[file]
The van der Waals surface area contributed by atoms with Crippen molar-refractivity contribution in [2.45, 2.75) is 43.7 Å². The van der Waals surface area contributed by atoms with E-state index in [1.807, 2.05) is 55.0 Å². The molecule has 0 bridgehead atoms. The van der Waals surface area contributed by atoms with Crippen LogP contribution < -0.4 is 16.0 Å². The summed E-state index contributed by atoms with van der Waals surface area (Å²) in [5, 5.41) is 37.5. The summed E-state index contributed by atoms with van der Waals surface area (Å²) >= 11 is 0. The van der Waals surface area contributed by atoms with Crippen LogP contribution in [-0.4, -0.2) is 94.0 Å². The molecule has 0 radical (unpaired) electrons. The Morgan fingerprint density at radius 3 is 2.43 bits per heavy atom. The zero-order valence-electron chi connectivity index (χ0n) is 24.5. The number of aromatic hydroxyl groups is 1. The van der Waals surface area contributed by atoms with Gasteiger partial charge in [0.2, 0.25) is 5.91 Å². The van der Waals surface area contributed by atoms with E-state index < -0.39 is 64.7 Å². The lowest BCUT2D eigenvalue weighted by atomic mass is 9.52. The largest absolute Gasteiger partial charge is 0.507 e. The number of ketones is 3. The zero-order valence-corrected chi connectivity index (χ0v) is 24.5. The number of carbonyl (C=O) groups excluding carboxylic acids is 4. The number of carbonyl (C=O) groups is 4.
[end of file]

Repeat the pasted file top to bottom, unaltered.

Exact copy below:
The van der Waals surface area contributed by atoms with Crippen molar-refractivity contribution in [2.45, 2.75) is 43.7 Å². The van der Waals surface area contributed by atoms with E-state index in [1.807, 2.05) is 55.0 Å². The molecule has 0 bridgehead atoms. The van der Waals surface area contributed by atoms with Crippen LogP contribution < -0.4 is 16.0 Å². The summed E-state index contributed by atoms with van der Waals surface area (Å²) in [5, 5.41) is 37.5. The summed E-state index contributed by atoms with van der Waals surface area (Å²) >= 11 is 0. The van der Waals surface area contributed by atoms with Crippen LogP contribution in [-0.4, -0.2) is 94.0 Å². The molecule has 0 radical (unpaired) electrons. The Morgan fingerprint density at radius 3 is 2.43 bits per heavy atom. The zero-order valence-electron chi connectivity index (χ0n) is 24.5. The number of aromatic hydroxyl groups is 1. The van der Waals surface area contributed by atoms with Gasteiger partial charge in [0.2, 0.25) is 5.91 Å². The van der Waals surface area contributed by atoms with E-state index < -0.39 is 64.7 Å². The lowest BCUT2D eigenvalue weighted by atomic mass is 9.52. The largest absolute Gasteiger partial charge is 0.507 e. The number of ketones is 3. The zero-order valence-corrected chi connectivity index (χ0v) is 24.5. The number of carbonyl (C=O) groups excluding carboxylic acids is 4. The number of carbonyl (C=O) groups is 4.